Letrozole (Femara) for Fertility
Letrozole, also known by its brand name Femara, is an oral medication used to stimulate egg development and ovulation in female patients undergoing fertility treatment. It has been prescribed by fertility doctors since the early 2000s. Many clinics now prescribe Letrozole in place of Clomiphene Citrate (Clomid), which has been the standard first-line fertility drug for over 50 years.
Reproductive endocrinologists and fertility specialists have started prescribing Letrozole for fertility in place of Clomid because it has fewer side effects, a lower risk of multiple pregnancies and recent research suggests it may result in higher ovulation and pregnancy rates. Letrozole can also be used to improve fertility and induce ovulation for patients who don’t respond to Clomid and are considered “Clomid resistant.”
In this article, we will cover the basics of what Letrozole is, how it improves fertility, who should take it, how it’s used in conjunction with treatments and different protocols.
Table of Contents
- Letrozole is in a class of drugs called aromatase inhibitors.
- Femara is approved by the U.S. Food and Drug Administration to treat certain types of breast cancer. In the early 2000s, fertility doctors started prescribing Femara off-label to increase egg development and ovulation in female patients.
- Several studies have shown that Letrozole may be more effective in treating infertility and increasing pregnancy rates for women suffering from Polycystic Ovarian Syndrome (PCOS) .
- Letrozole may be prescribed in conjunction with timed intercourse, IUI, and IVF cycles.
- Letrozole has commonly been shown to induce ovulation in approximately 70% of women who otherwise do not ovulate.
- Letrozole has commonly been shown to lead to pregnancy and live births in approximately 25% of menstrual cycles in women normally don’t ovulate and thus have little to no chance of conceiving otherwise.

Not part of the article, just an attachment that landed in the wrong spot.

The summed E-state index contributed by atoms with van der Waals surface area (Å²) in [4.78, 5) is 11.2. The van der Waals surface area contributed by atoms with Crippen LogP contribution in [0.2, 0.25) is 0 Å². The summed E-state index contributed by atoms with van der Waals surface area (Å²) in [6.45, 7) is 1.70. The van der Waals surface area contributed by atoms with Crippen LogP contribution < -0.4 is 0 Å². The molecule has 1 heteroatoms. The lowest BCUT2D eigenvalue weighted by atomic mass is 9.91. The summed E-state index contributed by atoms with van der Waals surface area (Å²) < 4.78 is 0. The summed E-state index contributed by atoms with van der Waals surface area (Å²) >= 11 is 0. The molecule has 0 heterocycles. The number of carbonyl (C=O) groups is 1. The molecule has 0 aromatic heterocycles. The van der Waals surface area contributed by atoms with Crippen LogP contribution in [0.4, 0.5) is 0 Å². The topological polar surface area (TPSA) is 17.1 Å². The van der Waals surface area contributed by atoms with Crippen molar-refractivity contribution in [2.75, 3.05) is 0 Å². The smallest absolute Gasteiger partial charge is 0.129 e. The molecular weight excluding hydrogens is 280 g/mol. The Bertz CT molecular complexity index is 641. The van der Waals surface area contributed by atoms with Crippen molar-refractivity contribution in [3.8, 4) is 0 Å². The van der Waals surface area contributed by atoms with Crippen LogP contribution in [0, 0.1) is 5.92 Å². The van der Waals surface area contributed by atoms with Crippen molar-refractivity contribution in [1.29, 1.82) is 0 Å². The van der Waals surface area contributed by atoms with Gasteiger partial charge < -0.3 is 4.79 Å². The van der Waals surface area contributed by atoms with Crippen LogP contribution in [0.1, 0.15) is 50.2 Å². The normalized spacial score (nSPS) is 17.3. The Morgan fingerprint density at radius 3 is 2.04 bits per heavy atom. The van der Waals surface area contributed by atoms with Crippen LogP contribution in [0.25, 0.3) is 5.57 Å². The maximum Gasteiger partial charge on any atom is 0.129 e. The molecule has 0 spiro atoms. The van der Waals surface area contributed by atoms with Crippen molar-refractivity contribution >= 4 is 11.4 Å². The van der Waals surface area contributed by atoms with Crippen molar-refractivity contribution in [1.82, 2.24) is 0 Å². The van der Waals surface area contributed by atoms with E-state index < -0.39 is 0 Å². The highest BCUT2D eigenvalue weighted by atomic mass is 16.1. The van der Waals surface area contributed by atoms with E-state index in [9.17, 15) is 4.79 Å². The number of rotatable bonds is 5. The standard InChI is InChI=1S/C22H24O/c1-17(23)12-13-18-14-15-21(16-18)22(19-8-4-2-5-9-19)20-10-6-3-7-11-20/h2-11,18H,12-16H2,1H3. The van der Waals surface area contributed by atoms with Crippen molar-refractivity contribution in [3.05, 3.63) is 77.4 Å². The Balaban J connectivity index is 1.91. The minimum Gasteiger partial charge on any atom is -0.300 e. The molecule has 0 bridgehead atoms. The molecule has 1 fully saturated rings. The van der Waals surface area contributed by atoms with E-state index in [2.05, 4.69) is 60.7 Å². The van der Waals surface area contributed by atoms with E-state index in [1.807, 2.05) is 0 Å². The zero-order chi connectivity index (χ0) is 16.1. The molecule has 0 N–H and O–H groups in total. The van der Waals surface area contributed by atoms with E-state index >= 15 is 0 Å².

- Common side effects of Letrozole include headaches, fatigue, and dizziness. Unlike Clomid, Letrozole doesn’t cause mood swings or affect the endometrial lining or cervical mucus .
What is Letrozole (Femara)
Letrozole is an aromatase inhibitor (lowers estrogen production) that can be used to induce ovulation in patients with irregular ovulation patterns or those who suffer from anovulation. It can also help to increase egg production in women who ovulate normally but have unexplained infertility. When taking Letrozole, some women produce and release multiple eggs.
The impact of Letrozole on fertility has been widely studied. Recently, researchers have focused on letrozole’s ability to treat infertility in PCOS patients.
How does Letrozole Help Improve Fertility?
Letrozole helps to improve fertility in two main ways, (1) inducing ovulation and (2) increasing the number of eggs released each cycle.
Letrozole to Induce and Increase Ovulation
Letrozole encourages the ovaries to ovulate by producing more natural stimulation. Letrozole improves ovulation by blocking estrogen production, which causes the body to release higher than normal levels of follicle-stimulating hormone (FSH). The additional levels of FSH stimulate ovarian follicle(s) to develop and mature in the ovary. For women who don’t ovulate regularly or who have Polycystic Ovarian Syndrome (PCOS), the increased amounts of FSH can help to produce mature follicle(s) and egg(s), so ovulation can occur.
For women without ovulatory issues, Letrozole can cause them to develop multiple mature follicles, which release more than one eggs for ovulation.
Research has shown that Letrozole can also be beneficial to induce ovulation for women who have previously failed with Clomid or are considered “Clomid Resistant.” In one study, Letrozole significantly helped to improve ovulation rates and live birth rates for women who have failed to ovulate with Clomid .
Letrozole for (Multiple) Egg Development